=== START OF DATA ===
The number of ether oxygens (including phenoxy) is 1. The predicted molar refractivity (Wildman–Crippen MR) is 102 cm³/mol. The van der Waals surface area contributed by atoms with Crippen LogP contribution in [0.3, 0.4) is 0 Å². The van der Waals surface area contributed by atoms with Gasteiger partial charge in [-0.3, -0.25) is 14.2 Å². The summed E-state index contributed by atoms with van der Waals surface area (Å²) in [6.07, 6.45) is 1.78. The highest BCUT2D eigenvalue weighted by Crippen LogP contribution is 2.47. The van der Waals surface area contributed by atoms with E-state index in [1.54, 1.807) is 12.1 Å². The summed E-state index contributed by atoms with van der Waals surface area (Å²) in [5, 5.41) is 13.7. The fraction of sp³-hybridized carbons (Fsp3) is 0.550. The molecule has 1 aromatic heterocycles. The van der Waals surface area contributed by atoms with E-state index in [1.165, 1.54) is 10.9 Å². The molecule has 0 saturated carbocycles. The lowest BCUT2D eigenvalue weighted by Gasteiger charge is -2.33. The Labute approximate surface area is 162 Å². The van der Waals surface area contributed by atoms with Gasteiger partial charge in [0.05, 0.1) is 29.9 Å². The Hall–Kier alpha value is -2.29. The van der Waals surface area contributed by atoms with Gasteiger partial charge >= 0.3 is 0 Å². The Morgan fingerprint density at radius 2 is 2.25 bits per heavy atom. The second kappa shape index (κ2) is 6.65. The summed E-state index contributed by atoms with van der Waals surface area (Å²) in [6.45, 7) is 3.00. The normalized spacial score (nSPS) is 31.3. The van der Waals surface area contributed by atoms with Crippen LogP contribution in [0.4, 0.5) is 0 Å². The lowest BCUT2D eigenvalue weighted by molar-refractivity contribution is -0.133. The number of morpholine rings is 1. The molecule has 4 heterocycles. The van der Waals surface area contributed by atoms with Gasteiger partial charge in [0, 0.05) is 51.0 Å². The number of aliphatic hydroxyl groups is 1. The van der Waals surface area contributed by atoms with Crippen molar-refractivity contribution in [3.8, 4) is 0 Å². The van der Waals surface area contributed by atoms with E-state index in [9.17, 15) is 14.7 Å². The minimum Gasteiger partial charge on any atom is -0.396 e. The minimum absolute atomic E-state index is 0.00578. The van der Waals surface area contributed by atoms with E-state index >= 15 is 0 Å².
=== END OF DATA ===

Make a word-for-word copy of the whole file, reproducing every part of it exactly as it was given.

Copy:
The number of ether oxygens (including phenoxy) is 1. The predicted molar refractivity (Wildman–Crippen MR) is 102 cm³/mol. The van der Waals surface area contributed by atoms with Crippen LogP contribution in [0.3, 0.4) is 0 Å². The van der Waals surface area contributed by atoms with Gasteiger partial charge in [-0.3, -0.25) is 14.2 Å². The summed E-state index contributed by atoms with van der Waals surface area (Å²) in [6.07, 6.45) is 1.78. The highest BCUT2D eigenvalue weighted by Crippen LogP contribution is 2.47. The van der Waals surface area contributed by atoms with E-state index in [1.54, 1.807) is 12.1 Å². The summed E-state index contributed by atoms with van der Waals surface area (Å²) in [5, 5.41) is 13.7. The fraction of sp³-hybridized carbons (Fsp3) is 0.550. The molecule has 1 aromatic heterocycles. The van der Waals surface area contributed by atoms with E-state index in [1.165, 1.54) is 10.9 Å². The molecule has 0 saturated carbocycles. The lowest BCUT2D eigenvalue weighted by Gasteiger charge is -2.33. The Labute approximate surface area is 162 Å². The van der Waals surface area contributed by atoms with Gasteiger partial charge in [0.05, 0.1) is 29.9 Å². The Hall–Kier alpha value is -2.29. The van der Waals surface area contributed by atoms with Gasteiger partial charge >= 0.3 is 0 Å². The Morgan fingerprint density at radius 2 is 2.25 bits per heavy atom. The second kappa shape index (κ2) is 6.65. The summed E-state index contributed by atoms with van der Waals surface area (Å²) in [6.45, 7) is 3.00. The normalized spacial score (nSPS) is 31.3. The van der Waals surface area contributed by atoms with Crippen LogP contribution in [0.4, 0.5) is 0 Å². The lowest BCUT2D eigenvalue weighted by molar-refractivity contribution is -0.133. The number of morpholine rings is 1. The molecule has 4 heterocycles. The van der Waals surface area contributed by atoms with Gasteiger partial charge in [0, 0.05) is 51.0 Å². The number of aliphatic hydroxyl groups is 1. The van der Waals surface area contributed by atoms with Crippen molar-refractivity contribution in [3.8, 4) is 0 Å². The van der Waals surface area contributed by atoms with E-state index in [9.17, 15) is 14.7 Å². The minimum Gasteiger partial charge on any atom is -0.396 e. The minimum absolute atomic E-state index is 0.00578. The van der Waals surface area contributed by atoms with E-state index >= 15 is 0 Å².